Back on a bike

My first practice cycle for five years was a disappointing affair. Going up a slight incline, and I mean slight, I was overtaken by a jogger. Yes, a jogger. Not a runner, a jogger. To compound the ignominy, our jogger, to put it tactfully, was carrying a little weight. Oh dear……..

Rather embarrassed, I realized I needed help. I love being out and about so have to find a way to explore without having my self-esteem compromised. I decided an e-bike was the answer.

Just like any other bike, but slower!

Skip forward six weeks and I’ve got one. It’s a Lectro Peak. A brand which nobody has heard of, apart from the bloke sticking labels on in Korea. It has one rechargeable battery and two engines. One engine is in the back wheel hub and is powered by the battery. The other is a double piston arrangement attached to my buttocks. The latter is a vintage model and a touch creaky, in need of a re-bore if the truth be known. It’s seen a lot of service and has been propelling a portly top half around for rather too long. Whatever, this new beast has to be better than being bettered by a porky jogger.

But before we go further with my latest attempt to look like an athlete, allow me to give you a bit of background………

I used to cycle quite a lot. Often ten miles per day, sometimes thirty or so, hacking and wheezing my way along highways and byways. A blob in a yellow jacket foraging for memories. In the depths of rural France I’d just set off on tiny country roads and see where they led. In Gaul I operated in kilometres because it sounded further and on downhill bits I could get into double figures kph!

Sancere on a hill-top above the Loire Valley

I’d come across hill-top towns like this famous one in the photo, set among the vineyards. I’d pass through isolated villages with only a bar / tabac to provide sustenance, no other shops, no commerce, no people. I saw numerous farms, silent and apparently lifeless, save for a snoozing dog. Sometimes, behind a wall, a large ivy-clad country house with window shutters to fend off the summer heat. Occasionally a chateau with moat and stables surrounded by woodland and accessed by a pale, tree-lined drive. And in between vast tracts of open farmland with inland seas of lavender or sunflowers. Magical rides when I’d never know what was next. I was confident that no matter how far I went or how lost I got, I’d get back. Besides I was fluent in pointing so could always ask a local. If I could rouse one from their slumbers.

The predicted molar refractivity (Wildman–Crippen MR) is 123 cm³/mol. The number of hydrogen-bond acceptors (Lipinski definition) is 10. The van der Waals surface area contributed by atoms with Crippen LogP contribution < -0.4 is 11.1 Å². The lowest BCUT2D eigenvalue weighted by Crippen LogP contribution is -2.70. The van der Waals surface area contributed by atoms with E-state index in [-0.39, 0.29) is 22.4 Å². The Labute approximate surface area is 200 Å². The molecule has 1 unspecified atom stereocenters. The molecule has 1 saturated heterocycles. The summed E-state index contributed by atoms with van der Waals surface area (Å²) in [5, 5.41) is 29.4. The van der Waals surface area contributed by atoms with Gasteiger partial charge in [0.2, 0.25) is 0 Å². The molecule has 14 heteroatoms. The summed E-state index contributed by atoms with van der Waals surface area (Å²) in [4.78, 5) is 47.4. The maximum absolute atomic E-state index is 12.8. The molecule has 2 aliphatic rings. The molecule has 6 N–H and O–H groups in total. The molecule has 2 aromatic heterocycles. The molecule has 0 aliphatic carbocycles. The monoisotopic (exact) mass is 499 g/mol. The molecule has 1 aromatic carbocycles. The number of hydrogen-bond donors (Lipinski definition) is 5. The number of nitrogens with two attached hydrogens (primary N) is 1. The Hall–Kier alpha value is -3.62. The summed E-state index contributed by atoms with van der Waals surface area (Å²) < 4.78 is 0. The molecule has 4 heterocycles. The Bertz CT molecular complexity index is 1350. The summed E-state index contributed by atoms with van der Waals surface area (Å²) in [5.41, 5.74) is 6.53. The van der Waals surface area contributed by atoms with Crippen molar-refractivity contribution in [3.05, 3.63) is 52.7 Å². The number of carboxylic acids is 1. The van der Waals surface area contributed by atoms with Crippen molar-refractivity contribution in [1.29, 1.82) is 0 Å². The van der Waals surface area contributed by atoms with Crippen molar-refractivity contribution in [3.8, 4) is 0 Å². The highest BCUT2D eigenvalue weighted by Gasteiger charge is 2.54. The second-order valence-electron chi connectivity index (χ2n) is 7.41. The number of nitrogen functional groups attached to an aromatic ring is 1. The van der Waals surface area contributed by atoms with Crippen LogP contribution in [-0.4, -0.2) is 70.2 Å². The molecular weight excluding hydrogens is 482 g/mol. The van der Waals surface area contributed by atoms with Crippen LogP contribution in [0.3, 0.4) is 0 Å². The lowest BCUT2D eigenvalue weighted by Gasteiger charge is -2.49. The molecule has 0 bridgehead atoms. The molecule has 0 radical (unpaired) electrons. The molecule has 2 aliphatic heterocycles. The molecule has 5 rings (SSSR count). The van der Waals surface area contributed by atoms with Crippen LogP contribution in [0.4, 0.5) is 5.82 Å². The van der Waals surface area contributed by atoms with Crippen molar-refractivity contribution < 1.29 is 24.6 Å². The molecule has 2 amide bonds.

While staying in a place called Genelard, a small commune in Burgundy, I discovered a four-kilometre circuit which I used to circumnavigate three times. One day, travelling at what I thought a respectable pace, I was passed by a group of six ancient men atop six whispering bicycles. They had leathery, sun-cracked hides and must all have been in their ninth decade! They were lean, helmeted and Lycra-clad. A gay kaleidoscope of yellows, blues and reds. Some sported orthopaedic braces on knees, ankles or elbows. I was given a series of ‘bonjours’ as they whipped past in a cloud of ancient after-shave and liniment. Had I been competitive I could have put on a spurt, performed an intermediate sprint if you will. I would have whistled past them leaving them in a noxious smog of fags and red wine. It would have been a heck of an effort though which would have seen me spent for the day – or longer. In the end I decided to remain at comfortable cruising speed.

Then, over the space of a few months, the legs went a bit wonky and I lost confidence in my durability. Ultimately I was forced to give up the bike. A blow to be honest, psychological as much as anything. I was diagnosed with Peripheral Arterial Disease and told that my future mobility was in my own hands. A bit stark but there we are.

Five years on, due to a change of diet and a regime of early-morning walking I’ve mended a bit.

Bandstand in our local park at dawn

Mornings are magical. It’s me and the dog and the world till other people join in, breaking the spell, like a whip-crack in the silence.

Dewy morning webs

I felt ready to give the bike another go so I borrowed my stepdaughter’s mountain bike. I could just about manage 10 miles with regular pauses but it was a pretty tortuous process. My thighs screamed and I got to the point where there was little control in my legs at all, they were like jelly. It wasn’t a total disaster though because if I stopped for thirty seconds or so, things returned to near normal. But I couldn’t gloss over the anguish when me and my bike were overtaken by the jogger.

When I’d first started the new walking ‘regime’, 200 yards was about the limit till the discomfort set in and I’d pause. The pain soon eased but I also went a bit tingly and numb round the mid-section which was not painful but somehow more alarming.

The doctor had said that if it hurts, that’s OK, just try and push through it, it will ultimately help. So, on that principle I walked as far as I could. I gradually built up to ten miles a day. I’d still get some pain and numbness but much less. I accomplished that distance with just a couple of breaks of a minute or so each.

The walking was enjoyable but it was becoming rather repetitive. Until dawn broke I was confined to a four-foot circle of torch-light and the stars. I was trudging round the same two or three set routes, even the foxes and the deer got used to me. So, I decided to try and expand my horizons. Bike!

But where to start? It was a pretty confusing to begin with. I’ll explain my options and decision next time…..